Teachers have an increasing sense of ownership of their appraisals. They are setting personal goals and identifying ways that they can achieve these. Ongoing professional learning extends teachers' practice and builds on their capabilities. Staff willingly contribute their ideas and talents to achieving positive outcomes for all children. They have opportunities to lead in different areas of the centre's operations.

The centre is well led and governed. The centre director and manager are skilled in change management. They provide teachers with suitable time and resources to think and plan collaboratively about ways to improve outcomes for children. The business and centre directors make employment and resourcing decisions based on what is best for all children. Their holistic view of the child and family influences the way staff work positively with parents. There is a strong focus on meeting parents' aspirations and requirements. Teachers cater for children with additional needs very well.

Internal evaluation is very well understood and is used effectively to inform ongoing improvement. The centre has a very good policy framework and systems that guide its overall operation.

Key Next Steps

ERO endorses the centre's focus on enhancing its very good quality practices. Self-identified next steps for leaders and teachers include:

  • enhancing the ways that children are supported by adults to sustain their interests, and extend their thinking and complexity of play

  • developing greater confidence and capability in discussing with parents/whānau, how the centre's curriculum caters for children's individual emerging interests and capabilities.

Management Assurance on Legal Requirements

Before the review, the staff and management of Learning Tree Westgate completed an ERO Centre Assurance Statement and Self-Audit Checklist. In these documents they attested that they have taken all reasonable steps to meet their legal obligations related to:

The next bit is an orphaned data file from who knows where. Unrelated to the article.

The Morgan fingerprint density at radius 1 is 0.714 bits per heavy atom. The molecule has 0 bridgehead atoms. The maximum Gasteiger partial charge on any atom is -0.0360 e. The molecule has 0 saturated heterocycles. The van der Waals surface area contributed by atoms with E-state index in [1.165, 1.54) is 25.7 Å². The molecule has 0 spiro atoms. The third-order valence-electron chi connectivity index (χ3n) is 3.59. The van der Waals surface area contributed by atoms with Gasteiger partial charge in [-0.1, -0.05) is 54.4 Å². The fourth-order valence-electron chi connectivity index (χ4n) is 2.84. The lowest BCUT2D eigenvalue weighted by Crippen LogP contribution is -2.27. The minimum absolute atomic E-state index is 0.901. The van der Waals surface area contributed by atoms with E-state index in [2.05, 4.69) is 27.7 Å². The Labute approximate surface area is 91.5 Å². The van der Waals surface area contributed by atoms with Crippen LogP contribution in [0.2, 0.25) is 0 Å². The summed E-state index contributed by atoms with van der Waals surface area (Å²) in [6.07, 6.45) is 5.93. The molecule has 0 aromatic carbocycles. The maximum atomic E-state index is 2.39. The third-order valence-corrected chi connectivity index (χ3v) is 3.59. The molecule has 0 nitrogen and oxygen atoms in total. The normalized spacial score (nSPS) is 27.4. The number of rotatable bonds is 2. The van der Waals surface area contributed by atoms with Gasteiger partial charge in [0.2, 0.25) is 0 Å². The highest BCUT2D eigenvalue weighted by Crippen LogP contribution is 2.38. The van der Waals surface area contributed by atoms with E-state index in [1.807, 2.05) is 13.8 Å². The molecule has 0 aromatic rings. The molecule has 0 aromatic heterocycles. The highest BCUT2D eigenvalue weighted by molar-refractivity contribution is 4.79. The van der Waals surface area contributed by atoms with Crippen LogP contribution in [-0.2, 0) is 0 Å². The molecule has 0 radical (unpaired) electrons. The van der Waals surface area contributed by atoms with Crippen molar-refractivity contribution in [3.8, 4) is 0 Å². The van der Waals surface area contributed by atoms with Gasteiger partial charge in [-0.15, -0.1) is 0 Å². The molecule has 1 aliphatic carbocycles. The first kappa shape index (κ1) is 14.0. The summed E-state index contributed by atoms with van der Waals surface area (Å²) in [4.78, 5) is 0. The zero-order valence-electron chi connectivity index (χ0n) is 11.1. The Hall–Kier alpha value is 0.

• curriculum
  • premises and facilities
  • health and safety practices
  • governance, management and administration.

During the review, ERO looked at the service’s systems for managing the following areas that have a potentially high impact on children's wellbeing:

  • emotional safety (including positive guidance and child protection)

  • physical safety (including supervision; sleep procedures; accidents; medication; hygiene; excursion policies and procedures)

  • suitable staffing (including qualification levels; police vetting; teacher registration; ratios)

  • evacuation procedures and practices for fire and earthquake.

All early childhood services are required to promote children's health and safety and to regularly review their compliance with legal requirements.

Next ERO Review

When is ERO likely to review the service again?

The next ERO review of Learning Tree Westgate will be in three years.

Violet Tu’uga Stevenson

Director Review and Improvement Services

Te Tai Raki - Northern Region

13 November 2018

The Purpose of ERO Reports

The Education Review Office (ERO) is the government department that, as part of its work, reviews early childhood services throughout Aotearoa New Zealand. ERO’s reports provide information for parents and communities about each service’s strengths and next steps for development. ERO’s bicultural evaluation framework Ngā Pou Here is described in SECTION 3 of this report. Early childhood services are partners in the review process and are expected to make use of the review findings to enhance children's wellbeing and learning.